“The roots of ‘filibuster’ go back to a Dutch word for a pirate or privateer, ‘vrijbuiter.’ …. Dutch colonists of the 16th century used the term for pirates they encountered in the West Indies. In English it became ‘freebooter,’ in French ‘flibustier’ and in Spanish ‘filibustero.’
“In the mid-19th century, ‘filibustero’ became a key term in Latin America as soldiers of fortune, often hailing from the U.S., went on unauthorized expeditions to overturn Spanish colonial rule and take control of territories for themselves. These adventurers earned the ‘filibustero’ label, Anglicized as ‘filibuster’ in the American press….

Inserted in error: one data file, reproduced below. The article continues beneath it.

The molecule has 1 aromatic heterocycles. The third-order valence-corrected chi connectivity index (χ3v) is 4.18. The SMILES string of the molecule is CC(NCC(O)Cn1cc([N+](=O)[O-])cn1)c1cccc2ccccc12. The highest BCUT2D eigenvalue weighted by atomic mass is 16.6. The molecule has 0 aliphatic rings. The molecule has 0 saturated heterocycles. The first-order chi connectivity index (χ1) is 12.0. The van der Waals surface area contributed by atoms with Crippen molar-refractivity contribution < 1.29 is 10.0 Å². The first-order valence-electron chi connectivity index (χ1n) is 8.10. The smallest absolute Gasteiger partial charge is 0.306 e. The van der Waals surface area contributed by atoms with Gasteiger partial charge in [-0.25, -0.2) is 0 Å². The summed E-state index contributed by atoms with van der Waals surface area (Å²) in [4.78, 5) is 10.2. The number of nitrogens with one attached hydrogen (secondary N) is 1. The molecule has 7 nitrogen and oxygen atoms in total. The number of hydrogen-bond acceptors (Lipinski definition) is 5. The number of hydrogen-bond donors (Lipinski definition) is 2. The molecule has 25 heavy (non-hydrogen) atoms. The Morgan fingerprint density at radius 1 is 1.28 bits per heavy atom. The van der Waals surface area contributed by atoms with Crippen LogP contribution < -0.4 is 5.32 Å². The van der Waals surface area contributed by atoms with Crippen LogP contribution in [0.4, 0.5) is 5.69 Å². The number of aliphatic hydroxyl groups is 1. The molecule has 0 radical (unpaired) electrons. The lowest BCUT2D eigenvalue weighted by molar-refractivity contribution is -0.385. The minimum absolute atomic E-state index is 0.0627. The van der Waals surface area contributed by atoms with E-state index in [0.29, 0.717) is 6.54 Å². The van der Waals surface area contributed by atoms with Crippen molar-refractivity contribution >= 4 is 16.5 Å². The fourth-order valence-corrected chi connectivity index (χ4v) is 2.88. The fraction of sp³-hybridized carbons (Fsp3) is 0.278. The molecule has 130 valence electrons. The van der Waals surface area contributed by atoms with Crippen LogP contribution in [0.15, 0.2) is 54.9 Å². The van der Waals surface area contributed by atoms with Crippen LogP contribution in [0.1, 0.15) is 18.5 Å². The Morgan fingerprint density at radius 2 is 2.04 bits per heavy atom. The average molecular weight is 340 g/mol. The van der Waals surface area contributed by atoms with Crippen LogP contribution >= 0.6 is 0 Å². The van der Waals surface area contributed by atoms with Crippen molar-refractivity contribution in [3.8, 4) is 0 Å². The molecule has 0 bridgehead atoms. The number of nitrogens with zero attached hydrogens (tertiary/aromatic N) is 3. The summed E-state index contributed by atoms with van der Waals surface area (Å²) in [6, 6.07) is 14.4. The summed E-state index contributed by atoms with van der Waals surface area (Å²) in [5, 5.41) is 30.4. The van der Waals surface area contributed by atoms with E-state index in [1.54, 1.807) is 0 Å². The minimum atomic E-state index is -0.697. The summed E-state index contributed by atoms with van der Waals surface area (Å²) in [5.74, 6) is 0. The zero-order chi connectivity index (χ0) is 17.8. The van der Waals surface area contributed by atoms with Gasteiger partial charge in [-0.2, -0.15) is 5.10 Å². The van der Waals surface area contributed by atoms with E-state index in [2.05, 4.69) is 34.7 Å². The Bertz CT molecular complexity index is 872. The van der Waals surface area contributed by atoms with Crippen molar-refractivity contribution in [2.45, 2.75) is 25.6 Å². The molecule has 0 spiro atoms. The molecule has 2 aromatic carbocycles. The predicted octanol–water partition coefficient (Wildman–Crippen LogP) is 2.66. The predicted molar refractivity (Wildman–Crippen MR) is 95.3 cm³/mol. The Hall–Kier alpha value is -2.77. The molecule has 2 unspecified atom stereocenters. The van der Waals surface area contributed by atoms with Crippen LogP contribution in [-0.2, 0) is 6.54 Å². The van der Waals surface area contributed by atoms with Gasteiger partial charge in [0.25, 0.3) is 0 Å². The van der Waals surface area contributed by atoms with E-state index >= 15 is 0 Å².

“[In 1853] the word came up as the House of Representatives debated whether to annex Cuba. A North Carolina Democrat, Rep. Abraham Venable, broke with his party to denounce the idea as U.S. piracy, or as he put it , ‘now in our tongue filibuster, but still a freebooter.’ His fellow Democrat, Rep. Albert G. Brown of Mississippi, turned the label around on him — and began its transition to a new political meaning about hijacking the debate itself. ‘When I saw my friend standing on the other side of the House filibustering, as I thought, against the United States, surrounded, as he was, by admiring Whigs, I did not know what to think.’ ”
— From ” ‘Filibuster’: A Pirating Maneuver That Sailed Into the Senate” by Ben Zimmer in the Wall Street Journal (Sept. 25, 2020)